I was a bit nervous starting out on the Timberline Trail. I had previously hiked in Oregon but had not taken on anything like I was reading the Timberline Trail would be. Descriptions I read discussed sections of rocky trail (flashbacks to Pennsylvania on the AT), river crossings (the worst aspect of hiking for me), and snowy sections (this actually wasn’t a big concern). Overall, I was doubting my abilities however, I was willing to give it a go.
Our first day we headed out clockwise on the Timberline Trail (which is actually part of the Pacific Crest Trail too). We left a lodge full of hikers charging their electronics with electricity and their bodies with caffeine, for a mostly deserted trail. Darwin reflected on the last time he had traveled this same way during his thru-hike and I let him fill the few feet of trail distance between us, with stories. As I listened I was surprised to find my legs eager to hike carrying me swiftly over the trail, and my breath traveled through my lungs easily.
We hiked over trail terrain that felt to me like a children’s roller coaster, gentle ups, and downs accompanied by views of Mount Hood always to our right. The hours and miles easily slipped by on this gradual terrain. We stopped to take in the views and stopped to chat with a few fellow Timberline Hikers heading counter-clockwise. I was noting our progress by the changing views of Mount Hood. The magic of this trail seemed to be the fact of seeing every face of the mountain. Instead of just hiking by it, we were seeing all aspects of it; a unique characteristic that not every mountain will share.
We lunched at a trail intersection where the PCT and Timberline first part ways. Our lunch break was splendid, shaded by the sun, feeling proud of myself that I had accomplished a few river crossings without any incident, and jamming my face full of food I would never allow myself to eat off-trail; life was good.
Post lunch we hiked past Ramona Falls and followed the trail along a few ridges and traveled upwards. The last two miles of the day brought me back to long days on the AT. I was getting a little hangry for more than just a snack, and after fighting with my water filter, I found myself longing for the shelter (old habits die hard). After about 18 miles, I was glad to call it quits for the day feeling good to have put my body up to a challenge and coming out feeling tired but not completely beat down. I set up my tent next to a pretty meadow and snuggled into my quilt and my own personal tent. I rested well to the sounds that were brought on with the breeze of the night.
I woke early and had broken down my tent before Darwin had even immerged from his. I set and ate my breakfast and drank coffee watching him pack up. The day greeted us with a river crossing, then another, then another. Just when my feet were somewhat dry I would take notice of the distant roar of yet another rushing river. At the first sounds of the river, my stomach would squeeze. At the first sight of the river, my face would get hot, and sweat would bead on back, along with another squeeze of the intestines. Did I mention I’m terrified of river crossings? After each successful crossing, I would shake off the icky dread feeling and spend the next few minutes telling the trees how much I hated river crossings.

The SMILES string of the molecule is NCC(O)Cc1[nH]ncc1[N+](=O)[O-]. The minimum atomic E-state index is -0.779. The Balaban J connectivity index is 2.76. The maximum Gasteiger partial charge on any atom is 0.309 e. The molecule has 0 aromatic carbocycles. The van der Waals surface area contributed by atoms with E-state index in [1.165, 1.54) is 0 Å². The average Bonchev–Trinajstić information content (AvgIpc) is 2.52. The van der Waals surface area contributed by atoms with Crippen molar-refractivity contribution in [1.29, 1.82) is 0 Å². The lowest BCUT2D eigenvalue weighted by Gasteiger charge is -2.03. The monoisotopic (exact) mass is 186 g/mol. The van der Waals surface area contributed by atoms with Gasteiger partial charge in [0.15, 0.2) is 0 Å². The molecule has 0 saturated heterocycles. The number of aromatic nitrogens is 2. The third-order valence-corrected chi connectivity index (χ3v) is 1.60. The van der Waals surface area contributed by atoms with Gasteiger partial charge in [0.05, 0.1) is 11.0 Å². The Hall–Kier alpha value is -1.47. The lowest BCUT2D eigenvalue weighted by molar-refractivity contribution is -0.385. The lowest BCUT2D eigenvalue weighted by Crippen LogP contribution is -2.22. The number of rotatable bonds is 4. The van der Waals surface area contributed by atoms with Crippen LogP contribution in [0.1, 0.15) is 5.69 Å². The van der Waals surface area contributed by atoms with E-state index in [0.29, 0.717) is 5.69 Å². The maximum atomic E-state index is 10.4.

I lost myself in the glory of Mount Hood and spent a good solid twenty minutes trying to become apart of the grasses and wildflowers around me, as I watched a stream gurgle down cold glacier water from the mountain’s peak. I looked for fairies and other magical creatures numerous times, following the trail through places that were surely enchanted.
We traveled above treeline for several miles towards the end of the day following rock cairns and crossing patches of snow that felt as someone had turned on the air conditioning full blast as we crossed. We stopped and turned at the sound of a plane overhead only to realize we were hearing an avalanche start towards the mountain’s peak. We watched as plumes of dirt and snow rose up as the back face of Hood shifted and would discuss the event later with a few other hikers who had different views of the event.
We finished the day descending again into a river crossing. Being forewarned about this specific crossing I was very hesitant to cross but found the river still mild and the way to cross no more treacherous than the rest. Darwin and I camped close to a stream and devised a plan to catch the breakfast buffet at the lodge in the morning.
We started hiking with the night still lingering and the sun just peaking into the sky. As we hiked I recounted the different faces of Mount Hood and how incredible it was to be able to hike around it; to get to know this mountain in such a way. With only a handful of miles to finish, we took notice of more trail signs and intersections. We hiked under several dormant ski lifts and I pondered what this same overgrown green area would look like in just a few months.
We came down from our final ridge and crossed our final river to start our final big climb up a trail of beach sand. There were no rocks or dirt, only sand that someone had clearly delivered by helicopter. I grumbled and griped about the stupidity of this inconveniently placed sand and complained about how it was eating up all my energy and filling my shoes with every step. Finally, at the top, I stopped to catch my breath and gazed up one final time at Mount Hood as the sweat rolled down into my eyes and down my back and chest. I whispered a farewell to the great mountain on my right and peeled my eyes away from its majesty and focused then on the breakfast buffet.
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